A comprehensive review of reanimation surgery describes interventions to restore facial movement in each part of the face.
Human communication relies on more than just words. By observing facial changes, parties engaged in face-to-face communication learn much about the speaker’s emotional state and comfort with the topic being discussed.
Developmental abnormalities, early childhood infection, vascular compression of the facial nerve, inflammatory processes, neoplasms, or iatrogenic or trauma facial nerve injury can paralyze faces partially or completely. Patients who lose facial flexibility often develop depression, social isolation, and poor quality of life.
Surgeons have looked for ways to restore movement through a process called facial reanimation for decades. Ideal facial reanimation corrects impaired eyelid closure, nasal breathing, lip competence, or speech. It also improves tone and restores facial symmetry at rest and in expression. Reanimation is primarily accomplished by using nerve repair for reversible damage or muscle substitution for irreversible damage.
Kofi Boahene, a board-certified facial plastic surgeon with the Department of Otolaryngology Head and Neck Surgery at Johns Hopkins Institute of Medicine, has published a comprehensive review of facial reanimation. He began by explaining the assessment procedure, which determines if reanimation is even possible. Some paralyses — especially those in which facial muscles have atrophied or become fibrous — require the transfer of functional muscle units. Many reanimations require several steps, and good assessment ensures the steps are completed in the best possible manner. As with most procedures, interventions performed soon after injury are more likely to succeed than those performed long afterwards.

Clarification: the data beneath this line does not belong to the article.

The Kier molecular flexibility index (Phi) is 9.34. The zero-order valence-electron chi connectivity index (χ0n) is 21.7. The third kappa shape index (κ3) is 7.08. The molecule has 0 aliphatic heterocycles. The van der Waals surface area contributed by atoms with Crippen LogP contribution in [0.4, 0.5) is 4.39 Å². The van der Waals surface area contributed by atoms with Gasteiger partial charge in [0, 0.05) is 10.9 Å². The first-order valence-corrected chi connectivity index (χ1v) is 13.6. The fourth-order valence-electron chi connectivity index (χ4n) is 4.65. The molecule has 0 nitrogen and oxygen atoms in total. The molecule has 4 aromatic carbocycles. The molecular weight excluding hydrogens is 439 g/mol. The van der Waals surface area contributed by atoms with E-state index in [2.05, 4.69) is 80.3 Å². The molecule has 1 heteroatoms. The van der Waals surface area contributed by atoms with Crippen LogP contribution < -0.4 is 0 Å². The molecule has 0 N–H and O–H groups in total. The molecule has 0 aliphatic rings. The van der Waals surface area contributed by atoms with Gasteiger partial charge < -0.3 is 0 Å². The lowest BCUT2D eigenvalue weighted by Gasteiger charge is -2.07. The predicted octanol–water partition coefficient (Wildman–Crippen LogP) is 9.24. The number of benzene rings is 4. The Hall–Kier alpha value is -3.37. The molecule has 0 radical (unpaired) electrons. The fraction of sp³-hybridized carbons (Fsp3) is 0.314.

In his review, Boahene covered each part of the face in great detail. He indicated which interventions are most likely to help with common paralyses, and he stressed adherence to biomechanical principles relating to muscle tension when functional muscle transfer is needed. Additionally, he addressed physical therapy and selective chemodenervation when necessary.
In addition to its clear narrative, Boahene’s review included pictures of specific paralyses, surgical techniques, and the ever-encouraging “after” photos that demonstrate possibilities.